In my experience, many wives tend to want to keep the marital house in their divorce settlement, for a multitude of reasons. When there are minor children involved, the primary reason why wives want to keep the house is for the sake of their children, because oftentimes the house is the only home that they have ever known. Moms are very reluctant to want to have to possibly change their children’s schools. They want to maintain some stability in their children’s lives in the face of divorce. There is absolutely nothing wrong with having such views, and it is quite commendable that such parents wish to put their children first.
However, once the initial impact of a divorce filing has taken place, both parties must look at the big picture on all issues of property division, child and spousal support, and incomes. The decision as to whether to keep the marital house has to be a sound one, because it will have financial ramifications for many years to come.
If a party wishes to keep the marital house and there is equity in the property, that party will have to buy out the other party’s interest in the property and likely be able to financially qualify for a refinanced mortgage on their own removing the other party from the mortgage. The mortgage company is not going to simply just remove the other party off the mortgage. The reality is that the other party is not going to be willing to remain on the existing mortgage because of the possibility of default by the party keeping the house, and also because it affects the debt ratio of the other party that will directly impact their ability to purchase their own home.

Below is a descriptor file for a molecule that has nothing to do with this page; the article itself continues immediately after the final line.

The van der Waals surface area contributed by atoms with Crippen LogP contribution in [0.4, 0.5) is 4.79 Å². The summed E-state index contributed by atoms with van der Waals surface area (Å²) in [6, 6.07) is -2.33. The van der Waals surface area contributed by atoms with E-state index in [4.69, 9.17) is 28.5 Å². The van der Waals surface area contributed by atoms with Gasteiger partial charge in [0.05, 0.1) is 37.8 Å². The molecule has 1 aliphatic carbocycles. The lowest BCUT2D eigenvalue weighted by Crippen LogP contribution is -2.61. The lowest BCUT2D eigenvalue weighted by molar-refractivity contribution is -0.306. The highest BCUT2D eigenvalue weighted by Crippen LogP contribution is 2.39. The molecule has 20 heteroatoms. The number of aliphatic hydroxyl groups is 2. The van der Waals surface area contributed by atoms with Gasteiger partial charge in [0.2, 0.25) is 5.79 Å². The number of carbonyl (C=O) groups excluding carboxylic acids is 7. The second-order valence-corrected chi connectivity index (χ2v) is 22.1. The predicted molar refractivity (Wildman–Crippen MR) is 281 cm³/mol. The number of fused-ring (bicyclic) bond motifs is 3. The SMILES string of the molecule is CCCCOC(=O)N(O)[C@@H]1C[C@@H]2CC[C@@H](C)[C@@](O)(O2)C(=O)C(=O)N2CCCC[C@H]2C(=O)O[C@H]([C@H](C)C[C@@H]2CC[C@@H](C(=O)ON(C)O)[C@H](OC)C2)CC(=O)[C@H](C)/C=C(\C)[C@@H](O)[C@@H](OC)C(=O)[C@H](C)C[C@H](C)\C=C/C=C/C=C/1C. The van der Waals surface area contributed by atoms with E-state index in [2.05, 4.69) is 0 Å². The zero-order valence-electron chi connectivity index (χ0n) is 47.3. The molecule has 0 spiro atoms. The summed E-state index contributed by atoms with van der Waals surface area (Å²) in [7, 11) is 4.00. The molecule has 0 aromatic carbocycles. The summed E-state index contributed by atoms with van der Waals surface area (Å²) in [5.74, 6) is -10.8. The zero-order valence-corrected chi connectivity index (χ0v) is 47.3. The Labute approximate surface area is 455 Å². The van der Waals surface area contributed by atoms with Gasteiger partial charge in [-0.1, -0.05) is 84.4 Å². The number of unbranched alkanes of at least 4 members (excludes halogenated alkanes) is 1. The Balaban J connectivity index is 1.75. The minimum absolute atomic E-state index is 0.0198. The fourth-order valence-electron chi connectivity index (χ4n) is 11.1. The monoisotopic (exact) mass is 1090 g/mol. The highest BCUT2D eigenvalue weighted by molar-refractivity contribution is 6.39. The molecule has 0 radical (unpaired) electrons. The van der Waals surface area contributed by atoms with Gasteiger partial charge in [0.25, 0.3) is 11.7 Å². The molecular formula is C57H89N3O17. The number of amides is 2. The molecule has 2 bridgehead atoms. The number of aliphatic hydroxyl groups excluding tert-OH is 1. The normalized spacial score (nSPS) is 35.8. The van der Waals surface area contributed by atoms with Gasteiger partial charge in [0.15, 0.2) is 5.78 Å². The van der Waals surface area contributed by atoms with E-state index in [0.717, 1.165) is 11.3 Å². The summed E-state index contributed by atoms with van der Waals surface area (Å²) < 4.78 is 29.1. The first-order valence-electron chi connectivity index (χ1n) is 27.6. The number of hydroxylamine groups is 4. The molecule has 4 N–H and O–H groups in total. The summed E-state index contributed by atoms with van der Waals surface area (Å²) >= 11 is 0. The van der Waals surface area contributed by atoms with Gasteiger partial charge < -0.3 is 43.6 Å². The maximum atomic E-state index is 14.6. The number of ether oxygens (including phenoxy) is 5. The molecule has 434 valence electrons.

A party wishing to keep the house must also be honest with themselves and look at what their anticipated monthly budget will be, including support. Home ownership involves payment of the mortgage, property taxes, homeowner’s insurance, and homeowner’s association dues, and those expenses will eat up a substantial chunk of your monthly budget.
Moreover, what about the cost of maintaining the home? If there is a sudden, unexpected home repair such as a pipe bursting or a slab leak, there needs to be some certainty that such repairs can be paid for. If the home is older, the roof may need to be replaced at some point, and depending on where you live, that expense alone could be a few thousand to tens of thousands of dollars.
Finally, there are other regular costs involved in home ownership, such as gardening and cleaning. Do you really have the time and energy to do it yourself? If you don’t, do you really have the budget to afford someone else to do it for you?
These are all important questions to ask yourself when deciding whether you really want to keep the house. A home is more than just a structure, it is the source of past happy memories and emotional attachment, but you must divorce yourself from your house and be able to make an objective decision as to what is best for you financially, and that may include selling the house.
If you are planning to go through with divorce mediation proceedings, and you are located in Orange County or anywhere else in California, you should seek the assistance of a reliable California divorce mediator. For further information or to schedule a consultation with California Divorce Mediators, please call (949) 553-0911 or visit www.cadivorcemediators.com. California Divorce Mediators is an experienced Orange County Divorce Mediation and Family Law firm serving the Orange County and Riverside areas and neighboring counties, serving individuals, couples and families with legal issues including divorce, legal separation, spousal support, child support and child custody issues. As Orange County divorce mediators and Orange County divorce lawyers, we have the experience to help you decide if divorce mediation is a good option for you and your situation.